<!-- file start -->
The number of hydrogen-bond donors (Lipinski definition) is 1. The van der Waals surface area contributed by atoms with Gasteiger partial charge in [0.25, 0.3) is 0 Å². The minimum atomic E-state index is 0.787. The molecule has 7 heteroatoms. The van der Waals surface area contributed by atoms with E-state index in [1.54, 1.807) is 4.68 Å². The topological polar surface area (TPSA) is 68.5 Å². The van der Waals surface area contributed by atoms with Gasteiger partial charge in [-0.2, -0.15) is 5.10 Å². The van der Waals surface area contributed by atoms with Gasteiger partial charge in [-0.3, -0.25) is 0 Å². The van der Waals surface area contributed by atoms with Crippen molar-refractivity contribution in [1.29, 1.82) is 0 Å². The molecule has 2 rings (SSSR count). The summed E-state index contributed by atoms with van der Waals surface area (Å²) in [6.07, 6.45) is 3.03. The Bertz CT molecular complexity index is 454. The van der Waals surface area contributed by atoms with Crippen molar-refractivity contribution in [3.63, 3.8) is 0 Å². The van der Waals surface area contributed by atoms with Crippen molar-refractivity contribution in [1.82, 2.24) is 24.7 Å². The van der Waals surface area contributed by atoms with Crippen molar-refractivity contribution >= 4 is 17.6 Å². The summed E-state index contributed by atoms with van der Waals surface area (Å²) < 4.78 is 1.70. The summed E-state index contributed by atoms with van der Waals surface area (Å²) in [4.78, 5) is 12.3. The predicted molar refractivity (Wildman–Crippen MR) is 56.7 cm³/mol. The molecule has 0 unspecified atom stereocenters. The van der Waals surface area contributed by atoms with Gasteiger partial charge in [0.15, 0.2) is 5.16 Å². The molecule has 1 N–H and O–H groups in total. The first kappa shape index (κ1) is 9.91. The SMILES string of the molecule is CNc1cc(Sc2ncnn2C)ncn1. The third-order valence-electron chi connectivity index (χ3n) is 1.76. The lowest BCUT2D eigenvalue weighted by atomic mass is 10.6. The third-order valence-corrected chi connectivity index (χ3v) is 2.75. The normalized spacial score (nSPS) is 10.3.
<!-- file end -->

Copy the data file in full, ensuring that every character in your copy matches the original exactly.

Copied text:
The number of hydrogen-bond donors (Lipinski definition) is 1. The van der Waals surface area contributed by atoms with Gasteiger partial charge in [0.25, 0.3) is 0 Å². The minimum atomic E-state index is 0.787. The molecule has 7 heteroatoms. The van der Waals surface area contributed by atoms with E-state index in [1.54, 1.807) is 4.68 Å². The topological polar surface area (TPSA) is 68.5 Å². The van der Waals surface area contributed by atoms with Gasteiger partial charge in [-0.2, -0.15) is 5.10 Å². The van der Waals surface area contributed by atoms with Gasteiger partial charge in [-0.3, -0.25) is 0 Å². The van der Waals surface area contributed by atoms with Crippen molar-refractivity contribution in [1.29, 1.82) is 0 Å². The molecule has 2 rings (SSSR count). The summed E-state index contributed by atoms with van der Waals surface area (Å²) in [6.07, 6.45) is 3.03. The Bertz CT molecular complexity index is 454. The van der Waals surface area contributed by atoms with Crippen molar-refractivity contribution in [3.63, 3.8) is 0 Å². The van der Waals surface area contributed by atoms with Crippen molar-refractivity contribution in [1.82, 2.24) is 24.7 Å². The van der Waals surface area contributed by atoms with Crippen molar-refractivity contribution >= 4 is 17.6 Å². The summed E-state index contributed by atoms with van der Waals surface area (Å²) < 4.78 is 1.70. The summed E-state index contributed by atoms with van der Waals surface area (Å²) in [4.78, 5) is 12.3. The predicted molar refractivity (Wildman–Crippen MR) is 56.7 cm³/mol. The molecule has 0 unspecified atom stereocenters. The van der Waals surface area contributed by atoms with Gasteiger partial charge in [0.15, 0.2) is 5.16 Å². The molecule has 1 N–H and O–H groups in total. The first kappa shape index (κ1) is 9.91. The SMILES string of the molecule is CNc1cc(Sc2ncnn2C)ncn1. The third-order valence-electron chi connectivity index (χ3n) is 1.76. The lowest BCUT2D eigenvalue weighted by atomic mass is 10.6. The third-order valence-corrected chi connectivity index (χ3v) is 2.75. The normalized spacial score (nSPS) is 10.3.